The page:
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The next day, John and I were awake and hiking by 4:30 a.m. up what felt like a million stairs to Machu Picchu. We were able to watch the sun slowly rise as we hiked and I was immensely relieved when we arrived to the top. How the hell the Inkas built that masterpiece all the way up there still beats me. I was in awe and couldn’t wait to explore. We met up with John’s parents at the gate and after a tour, we hiked up to the sun gates and explored more of the ruins. I don’t think my body has ever been that exhausted, so we skipped out on hiking up Machu Picchu mountain. Later in the day, we decided to make our way back down to Aguas Calientes. The stairs back down the mountain were much easier this time around. We enjoyed some celebratory beers and pizza while we waited for the train back to Ollantaytambo. I could barely keep my eyes open on the car ride back to Cusco but couldn’t help but reflect what was easily the most rewarding four days of my life.   t4t444t4444t44

Machu Picchu part two was even more special. I wasn’t expecting my Mom or brother to come out to visit. But after some constant persisting, they agreed to come out for a few days (and by a few I mean three nights). It was a whirlwind to say the least, but there wasn’t a chance in hell I would have them miss out on Machu Picchu. This was tricky since they were here for such a short amount of time, but my boy Americo got us set up with a one day tour. I wouldn’t recommend this unless you are absolutely pressed for time. They picked us up at 2:30 a.m. and shuttled us to Ollantaytambo to catch the 6:30 train to Aguas Calientes. Once we arrived there around 8:30 a.m., we took the bus up to the infamous Machu Picchu. I was so excited to see this beauty again, but most of all jumping in my seat for my family to experience it for their first time. It almost felt like cheating to get there so fast after enduring the trek a few weeks back, but it was almost more enjoyable the second time around. I knew what to expect, but most of all I had another shot to hike up Machu Picchu mountain. I mean, I was THERE a couple weeks ago and didn’t do it. That just seems a bit silly. So my brother and I made the trip up the mountain as soon as we crossed trough the gates and it was absolutely a once in a lifetime experience which I’m thankful that I had a second chance at. Pictures and explanations really don’t do it any justice. The sights are breathtaking and getting to the top is 100% rewarding. I could have sat up there for hours and viewing the ruins from way up there was incredible. It was even better that I got to experience that with my younger brother, who was absolutely hilarious about being careful not to go too close to the edge. Me on the other hand… I was happy to hang right off! mp1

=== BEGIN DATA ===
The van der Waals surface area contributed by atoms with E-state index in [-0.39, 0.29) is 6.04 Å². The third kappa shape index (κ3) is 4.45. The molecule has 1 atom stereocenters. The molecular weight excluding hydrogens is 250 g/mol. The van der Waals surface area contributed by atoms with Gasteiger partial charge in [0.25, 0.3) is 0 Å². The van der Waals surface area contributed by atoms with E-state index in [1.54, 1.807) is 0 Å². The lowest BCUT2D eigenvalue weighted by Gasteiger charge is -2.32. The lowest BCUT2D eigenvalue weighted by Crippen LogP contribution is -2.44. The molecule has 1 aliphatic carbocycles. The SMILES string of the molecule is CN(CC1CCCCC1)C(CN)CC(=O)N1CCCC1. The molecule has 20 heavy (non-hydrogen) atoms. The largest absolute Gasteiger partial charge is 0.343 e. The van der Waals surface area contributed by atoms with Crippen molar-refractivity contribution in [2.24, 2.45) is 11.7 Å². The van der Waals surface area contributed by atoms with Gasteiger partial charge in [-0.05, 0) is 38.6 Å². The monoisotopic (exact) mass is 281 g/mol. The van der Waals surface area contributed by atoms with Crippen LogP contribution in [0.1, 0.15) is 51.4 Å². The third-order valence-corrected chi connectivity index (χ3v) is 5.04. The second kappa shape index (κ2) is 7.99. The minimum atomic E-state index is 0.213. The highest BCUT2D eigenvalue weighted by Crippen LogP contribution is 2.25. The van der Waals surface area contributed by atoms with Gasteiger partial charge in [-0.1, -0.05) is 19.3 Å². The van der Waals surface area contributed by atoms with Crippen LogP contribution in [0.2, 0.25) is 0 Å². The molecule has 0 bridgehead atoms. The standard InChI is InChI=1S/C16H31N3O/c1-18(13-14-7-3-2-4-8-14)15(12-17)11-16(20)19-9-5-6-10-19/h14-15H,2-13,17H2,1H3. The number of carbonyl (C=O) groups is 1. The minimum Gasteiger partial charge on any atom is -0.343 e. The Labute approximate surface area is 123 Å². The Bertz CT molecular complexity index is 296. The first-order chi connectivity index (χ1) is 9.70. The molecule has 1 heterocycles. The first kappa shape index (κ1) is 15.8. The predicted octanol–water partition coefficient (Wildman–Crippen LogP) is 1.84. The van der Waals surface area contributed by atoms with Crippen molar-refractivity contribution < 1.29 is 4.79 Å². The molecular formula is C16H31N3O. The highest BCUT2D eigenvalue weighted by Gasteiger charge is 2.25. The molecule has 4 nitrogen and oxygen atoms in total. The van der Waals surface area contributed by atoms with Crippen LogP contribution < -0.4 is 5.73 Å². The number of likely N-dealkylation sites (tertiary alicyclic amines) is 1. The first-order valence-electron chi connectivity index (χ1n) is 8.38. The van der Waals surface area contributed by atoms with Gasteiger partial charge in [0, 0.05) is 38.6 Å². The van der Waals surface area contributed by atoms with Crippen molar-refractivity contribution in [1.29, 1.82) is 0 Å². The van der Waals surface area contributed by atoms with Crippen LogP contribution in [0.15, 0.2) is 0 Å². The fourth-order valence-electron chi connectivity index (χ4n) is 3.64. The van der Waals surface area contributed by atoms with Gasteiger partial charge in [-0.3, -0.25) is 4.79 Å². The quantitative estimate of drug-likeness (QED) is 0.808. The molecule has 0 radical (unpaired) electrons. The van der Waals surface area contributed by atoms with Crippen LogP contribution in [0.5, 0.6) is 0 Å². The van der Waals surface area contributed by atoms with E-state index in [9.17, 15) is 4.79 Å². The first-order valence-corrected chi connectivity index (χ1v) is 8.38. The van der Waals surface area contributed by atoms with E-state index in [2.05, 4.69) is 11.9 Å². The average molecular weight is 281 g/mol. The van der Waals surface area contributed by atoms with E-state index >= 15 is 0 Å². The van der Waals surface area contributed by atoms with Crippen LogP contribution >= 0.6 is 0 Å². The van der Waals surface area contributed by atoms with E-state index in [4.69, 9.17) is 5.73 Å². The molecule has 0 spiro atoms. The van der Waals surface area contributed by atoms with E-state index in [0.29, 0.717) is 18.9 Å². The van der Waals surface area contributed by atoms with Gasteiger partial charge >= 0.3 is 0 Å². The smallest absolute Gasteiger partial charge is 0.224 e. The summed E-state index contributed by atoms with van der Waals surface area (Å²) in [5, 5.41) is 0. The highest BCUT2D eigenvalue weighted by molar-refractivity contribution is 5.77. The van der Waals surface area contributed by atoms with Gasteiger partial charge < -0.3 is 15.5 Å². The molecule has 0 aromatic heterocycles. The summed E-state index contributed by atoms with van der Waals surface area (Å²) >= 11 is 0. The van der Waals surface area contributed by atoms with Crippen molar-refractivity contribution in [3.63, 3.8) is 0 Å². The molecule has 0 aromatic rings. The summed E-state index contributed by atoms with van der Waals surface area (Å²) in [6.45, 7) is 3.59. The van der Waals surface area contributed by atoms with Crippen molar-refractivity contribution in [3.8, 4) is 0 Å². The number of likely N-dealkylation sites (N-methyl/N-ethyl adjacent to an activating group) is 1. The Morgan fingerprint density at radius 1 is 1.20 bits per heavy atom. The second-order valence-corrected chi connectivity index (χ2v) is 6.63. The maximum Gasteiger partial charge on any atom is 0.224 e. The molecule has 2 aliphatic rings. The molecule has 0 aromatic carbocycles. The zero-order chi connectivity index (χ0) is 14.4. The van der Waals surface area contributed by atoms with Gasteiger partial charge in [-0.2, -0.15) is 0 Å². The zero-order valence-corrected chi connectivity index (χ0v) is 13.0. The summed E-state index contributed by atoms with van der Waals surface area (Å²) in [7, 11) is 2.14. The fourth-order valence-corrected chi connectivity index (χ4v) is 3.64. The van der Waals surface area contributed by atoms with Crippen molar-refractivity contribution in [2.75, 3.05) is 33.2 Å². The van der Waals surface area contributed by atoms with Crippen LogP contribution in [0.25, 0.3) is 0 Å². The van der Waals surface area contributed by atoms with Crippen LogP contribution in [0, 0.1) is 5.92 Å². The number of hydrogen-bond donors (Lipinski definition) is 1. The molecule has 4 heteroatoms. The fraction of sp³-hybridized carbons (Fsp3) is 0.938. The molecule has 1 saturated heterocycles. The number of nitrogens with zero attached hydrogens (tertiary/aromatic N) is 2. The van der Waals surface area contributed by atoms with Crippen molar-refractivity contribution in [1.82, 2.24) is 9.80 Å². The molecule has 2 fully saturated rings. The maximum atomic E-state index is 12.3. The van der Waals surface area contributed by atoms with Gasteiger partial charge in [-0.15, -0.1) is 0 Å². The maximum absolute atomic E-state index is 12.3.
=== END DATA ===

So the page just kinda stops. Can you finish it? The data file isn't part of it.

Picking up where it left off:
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After we trekked back down, we met my Mom for a bite to eat before finding our tour guide to show us around the ruins. Hearing about it was even better the second time around. I knew my Mom and brother were enjoying the day too, which made the 2:30 a.m. wake up call worthwhile. We arrived back in Cusco at 11:30 p.m. for hands down the longest day of my life. I felt very lucky to have experienced this with my family, and the rest of their time with me in Cusco was a blast. We splurged at the gorgeous J.W. Marriott, ate some delicious Peruvian food, explored the markets, and I took my Mom to Loki Cusco to do a blood bomb, Loki’s famous drink, of course! It was almost like a dream to have them come visit. And yes, I balled my eyes out when they had to leave. Good thing Cusco has plenty more to take my mind off of it!

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Family love in Cusco!